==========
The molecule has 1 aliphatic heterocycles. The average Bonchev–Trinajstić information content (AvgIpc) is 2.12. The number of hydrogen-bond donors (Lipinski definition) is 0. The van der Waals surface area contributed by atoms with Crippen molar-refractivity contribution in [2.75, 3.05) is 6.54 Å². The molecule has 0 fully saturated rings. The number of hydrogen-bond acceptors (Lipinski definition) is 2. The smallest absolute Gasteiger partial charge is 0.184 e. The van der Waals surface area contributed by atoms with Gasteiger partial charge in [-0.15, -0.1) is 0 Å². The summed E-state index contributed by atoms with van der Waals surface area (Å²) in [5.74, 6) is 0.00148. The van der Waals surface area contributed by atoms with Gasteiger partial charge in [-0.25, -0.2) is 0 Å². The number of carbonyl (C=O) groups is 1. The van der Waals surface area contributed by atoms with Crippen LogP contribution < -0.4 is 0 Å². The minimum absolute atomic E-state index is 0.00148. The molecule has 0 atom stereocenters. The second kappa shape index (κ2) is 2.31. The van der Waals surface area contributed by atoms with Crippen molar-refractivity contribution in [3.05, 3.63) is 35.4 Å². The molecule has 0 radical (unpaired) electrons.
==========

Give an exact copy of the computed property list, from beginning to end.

The molecule has 1 aliphatic heterocycles. The average Bonchev–Trinajstić information content (AvgIpc) is 2.12. The number of hydrogen-bond donors (Lipinski definition) is 0. The van der Waals surface area contributed by atoms with Crippen molar-refractivity contribution in [2.75, 3.05) is 6.54 Å². The molecule has 0 fully saturated rings. The number of hydrogen-bond acceptors (Lipinski definition) is 2. The smallest absolute Gasteiger partial charge is 0.184 e. The van der Waals surface area contributed by atoms with Gasteiger partial charge in [-0.15, -0.1) is 0 Å². The summed E-state index contributed by atoms with van der Waals surface area (Å²) in [5.74, 6) is 0.00148. The van der Waals surface area contributed by atoms with Gasteiger partial charge in [-0.25, -0.2) is 0 Å². The number of carbonyl (C=O) groups is 1. The van der Waals surface area contributed by atoms with Crippen LogP contribution < -0.4 is 0 Å². The minimum absolute atomic E-state index is 0.00148. The molecule has 0 atom stereocenters. The second kappa shape index (κ2) is 2.31. The van der Waals surface area contributed by atoms with Crippen molar-refractivity contribution in [3.05, 3.63) is 35.4 Å². The molecule has 0 radical (unpaired) electrons.